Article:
Microsoft Support Terms Defined

Several terms that come up almost daily with my customers. Defined here for you:

Supported – We have a wide range of support options. When we (Microsoft) state we support something, it really means we have tested that scenario and that is works as we programmed it to.

Best Effort – As defined here PSS support for hardware-related/network-related/third party software issues is limited to a commercially reasonable effort. If PSS determines that the issue is related to the hardware/network/third party software, you must obtain support directly from the vendor of the computer or from the hardware manufacturer.

Unsupported – We have NOT tested this scenario or product usage and because of that we will not be able to help a customer in this state. The product may or may not work as expected; we simply don’t know and haven’t test it.

An unsupported version of Windows will no longer receive software updates from Windows Update. These include security updates that can help protect your PC from harmful viruses, spyware, and other malicious software, which can steal your personal information. Windows Update also installs the latest software updates to improve the reliability of Windows—new drivers for your hardware and more. (from

Recommended – We support and recommend this configuration. We have experience supporting other customers doing exactly what you are doing or have purposed to do. This is may or may not be the best way of using or configuring the product, but we are ok with your approach – in other words it’s not a bad idea.

Best Practice – We support, recommend, and have experience that over time this is the best way to configure or use the product.  This does not mean this is the only way to use or configure the product, we will potentially support other ways of product use/configuration. We either use this internally and/or have other large customers using or configuring the product this way.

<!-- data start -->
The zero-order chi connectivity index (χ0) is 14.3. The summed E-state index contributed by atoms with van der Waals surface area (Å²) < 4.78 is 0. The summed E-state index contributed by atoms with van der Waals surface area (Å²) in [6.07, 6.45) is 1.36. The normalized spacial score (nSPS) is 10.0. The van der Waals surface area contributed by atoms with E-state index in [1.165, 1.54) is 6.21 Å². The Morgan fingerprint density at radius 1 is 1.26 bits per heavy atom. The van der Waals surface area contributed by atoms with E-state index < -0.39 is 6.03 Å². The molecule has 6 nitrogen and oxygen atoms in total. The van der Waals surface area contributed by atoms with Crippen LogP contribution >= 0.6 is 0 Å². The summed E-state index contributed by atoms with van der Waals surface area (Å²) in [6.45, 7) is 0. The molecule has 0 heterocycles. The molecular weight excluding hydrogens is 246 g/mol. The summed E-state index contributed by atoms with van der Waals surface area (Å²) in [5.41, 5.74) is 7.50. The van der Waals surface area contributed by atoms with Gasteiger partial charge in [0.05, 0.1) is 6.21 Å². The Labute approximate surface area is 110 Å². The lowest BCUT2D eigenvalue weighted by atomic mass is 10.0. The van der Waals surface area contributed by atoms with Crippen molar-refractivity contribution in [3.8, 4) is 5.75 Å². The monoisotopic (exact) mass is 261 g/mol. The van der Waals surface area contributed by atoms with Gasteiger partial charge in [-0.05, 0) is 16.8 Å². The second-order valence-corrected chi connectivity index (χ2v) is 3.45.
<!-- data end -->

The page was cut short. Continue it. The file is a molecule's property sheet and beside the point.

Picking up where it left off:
Worst Practice – We never in a million years thought a customer would do what are or have purposed to do with the product. We haven’t tested or designed the product to be used in this way. In the grand scheme of things this is a very, very bad plan and should be corrected to a recommended or best practice ASAP. We won’t support this configuration or usage. Please reconsider your choice.

Now go out there and do something that is a best practice today 🙂

NTBackup Script Procedure

1)      Copy robocopy.exe from the Resource Kit to something like c:\backup\tools. This is used in step 5 below.

2)      Create a backup list using the GUI version. Save a system state only as night.bks, save all the drives and system state as night-all.bks. Make sure you use the backup directory path listed below in the script or modify to a SAN location.

3)      Use the follow for the required .bat file


            *** BEGIN BAT FILE ***



REM  Build Date String yyyymmddhhmm


for /F “usebackq tokens=2” %%i IN (`DATE /T`) DO Set TIMESTR=%%i%

for /F “usebackq tokens=1,2,3 delims=/” %%i IN (‘%TIMESTR%’) DO SET MONTH=%%i%

for /F “usebackq tokens=1,2,3 delims=/” %%i IN (‘%TIMESTR%’) DO SET DAY=%%j%

for /F “usebackq tokens=1,2,3 delims=/” %%i IN (‘%TIMESTR%’) DO SET YEAR=%%k%

for /F “usebackq” %%i IN (`Time /T`) DO Set TIMESTR=%%i%

for /F “usebackq tokens=1,2* delims=:” %%i IN (‘%TIMESTR%’) DO SET HOUR=%%i%

for /F “usebackq tokens=1,2* delims=:” %%i IN (‘%TIMESTR%’) DO SET MINUTE=%%j%








@ECHO Directory String %DIRSTR%


IF NOT EXIST “c:\backup\tools\nightlybackup.bat” GOTO SKIP


C:\WINDOWS\system32\ntbackup.exe backup “@\\DOMAINCONTROLLERNAME\c$\Backup_DCNAME\night-all.bks” /n “DCNAME.bkf” /d “Nightly” /v:yes /r:no /rs:no /hc:off /m normal /j “Nightly” /l:s /f “\\DOMAINCONTROLLERNAME\C$\Backup_DCNAME\%DIRSTR%DCNAME.bkf






C:\WINDOWS\system32\ntbackup.exe backup “@\\DOMAINCONTROLLERNAME \c$\Backup_DCNAME \night.bks” /n “DCNAME.bkf” /d “SS_Nightly” /v:yes /r:no /rs:no /hc:off /m normal /j “SS_Nightly” /l:s /f “\\DOMAINCONTROLLERNAME\C$\Backup_DCNAME\%DIRSTR%DCNAME.bkf